Death continues to march through Westeros, dancing its infamous jig. The Wildings march on the Wall, a trial ends in King’s Landing, Moat Caitlin falls, and the dance of death continues along with the tune of sorrow and grief. In medieval society this was referred to as The Danse Macabre, the dance all will participate in if they walk this earth. In Game of Thrones, this dance has been ongoing and its fourth year is about to draw to a close. Before it does though, the tune will play a few more notes.
The important moment of this episode is, of course, the titular fight between Gregor Clegane and Oberyn Martell. Oberyn was established from the very first episode of this season as a man whose passion overrides his reason. A reasonable man, one not bent on vengeance, would have simply stuck the spear through the Mountain’s exposed head and been done with the battle. But Oberyn has waited almost twenty years to exact his revenge. Pedro Pascal’s performance as the Red Viper will certainly be missed. You can see the writhing tension in his body when he believes the Mountain has been felled before he can confess. Pascal brought his A-game for the final moments of the Viper.
The conversation between Jaime and Tyrion created a nice bookend for this moment. The two discuss a cousin of theirs, one who had suffered a head injury as an infant. The single-minded zeal this cousin showed with crushing beetles with a stone is a parallel to Oberyn, whose single-minded zeal caused him to forget that Tyrion’s life hung in the balance of this contest. The mantra of “You raped her”, “You murdered her”, “You murdered her children” had a similar rhythm as the “thump, thump, thump” of Orsin Lannister’s beetle smashing. A possible answer to Tyrion’s question of why may be that some people become so driven by the goal that it becomes all that they can see.
In the Vale, Petyr Baelish stands under suspicion of murdering his wife. We know that he did and he’s having a tough time convincing the members of the Arryn aristocracy of his innocence. Then in comes Sansa, who understands the precarious situation perfectly. Sophie Turner has really started to shine as Sansa as they’ve moved the character away from the bright-eyed girl who believed in charming princes and fairy tale weddings. Sansa chooses the devil she knows rather than rely on the kindness of people she doesn’t know. Seeing Sansa at the end, hair darkened to a deep brown, signaled to me that Alayne Stone has entered the scene. The lessons of her time in King’s Landing have finally taken hold in young Sansa.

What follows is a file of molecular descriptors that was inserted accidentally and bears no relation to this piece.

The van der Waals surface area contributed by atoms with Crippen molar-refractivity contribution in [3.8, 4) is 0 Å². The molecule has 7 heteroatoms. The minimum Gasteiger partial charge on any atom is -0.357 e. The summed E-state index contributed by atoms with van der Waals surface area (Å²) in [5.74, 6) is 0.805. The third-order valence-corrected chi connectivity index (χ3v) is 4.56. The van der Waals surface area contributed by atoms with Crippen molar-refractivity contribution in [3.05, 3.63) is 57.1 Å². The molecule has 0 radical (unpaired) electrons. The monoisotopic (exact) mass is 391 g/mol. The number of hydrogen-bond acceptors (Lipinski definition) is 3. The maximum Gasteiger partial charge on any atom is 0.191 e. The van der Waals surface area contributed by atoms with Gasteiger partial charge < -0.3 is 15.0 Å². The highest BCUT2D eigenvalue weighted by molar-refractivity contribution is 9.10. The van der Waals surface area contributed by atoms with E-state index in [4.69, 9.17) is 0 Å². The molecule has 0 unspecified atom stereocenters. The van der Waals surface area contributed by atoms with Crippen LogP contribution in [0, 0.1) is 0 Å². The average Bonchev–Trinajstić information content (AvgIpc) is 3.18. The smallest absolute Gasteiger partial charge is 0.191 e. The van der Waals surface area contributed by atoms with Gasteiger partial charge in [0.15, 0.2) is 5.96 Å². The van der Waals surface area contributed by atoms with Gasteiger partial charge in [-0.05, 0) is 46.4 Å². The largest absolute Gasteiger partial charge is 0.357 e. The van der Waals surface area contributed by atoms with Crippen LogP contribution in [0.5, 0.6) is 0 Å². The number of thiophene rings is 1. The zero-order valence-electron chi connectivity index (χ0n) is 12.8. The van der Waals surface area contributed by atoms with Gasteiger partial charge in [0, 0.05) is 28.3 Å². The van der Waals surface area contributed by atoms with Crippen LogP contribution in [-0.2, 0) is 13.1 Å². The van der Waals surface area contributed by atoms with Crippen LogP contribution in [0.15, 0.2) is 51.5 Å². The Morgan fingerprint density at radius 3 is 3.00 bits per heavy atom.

Across the Narrow Sea, in Meereen, Ser Jorah’s past comes crashing into his present. The question of how the pardon found them in Meereen is not asked because the content of the letter is all that matters to Dany and Ser Barristen. It has become clear since the end of the 1st season that Jorah loves Dany deeply, far more than just a protector. Dany, for her part, is barely able to contain her rage at this discovery. Emilia Clarke hasn’t had much to do these past few episodes but she conveyed Dany’s emotions rather well in this scene. There was venom in her voice, thinly-veiled contempt in her face, and murderous rage in her eyes. Watching Jorah ride away, a lone warrior on his horse, seems rather sad to me. Like Jorah fell for Dany, Grey Worm has fallen for Missandei, Dany’s handmaiden. There is an air of nobility to the Unsullied commander, a realization that he may not be able to consummate the desire but his lack of parts doesn’t stop the desire. For her part, Missandei accepts Grey Worm, making them quite possibly the most functional relationship in Game of Thrones.
There were other nice moments in this episode. The attack on Mole’s Town by the Wildlings allowed the audience to see the Ygritte retains some of the humanity she showed Jon during their time together last season. Part of me wonders if she had not met Jon Snow would she have killed Gilly and Little Sam. As Jon and his brothers drink a cup of wine, they realize that quite soon they will most likely face death at the hands of an enormous army. I particularly loved Arya’s fit of laughing when Sandor and she found out Lady Arryn was dead. The comedy of the scene is apparent immediately. Sandor is always late to receive his money. The man’s sense of timing is astoundingly bad, at least for the last two seasons.
But this episode belongs to the Mountain and the Viper. Their duel brings Tyrion’s trial to a close. The Imp we all love faces execution for a crime he did not commit. Where this leaves us for the last two episodes is anyone’s guess.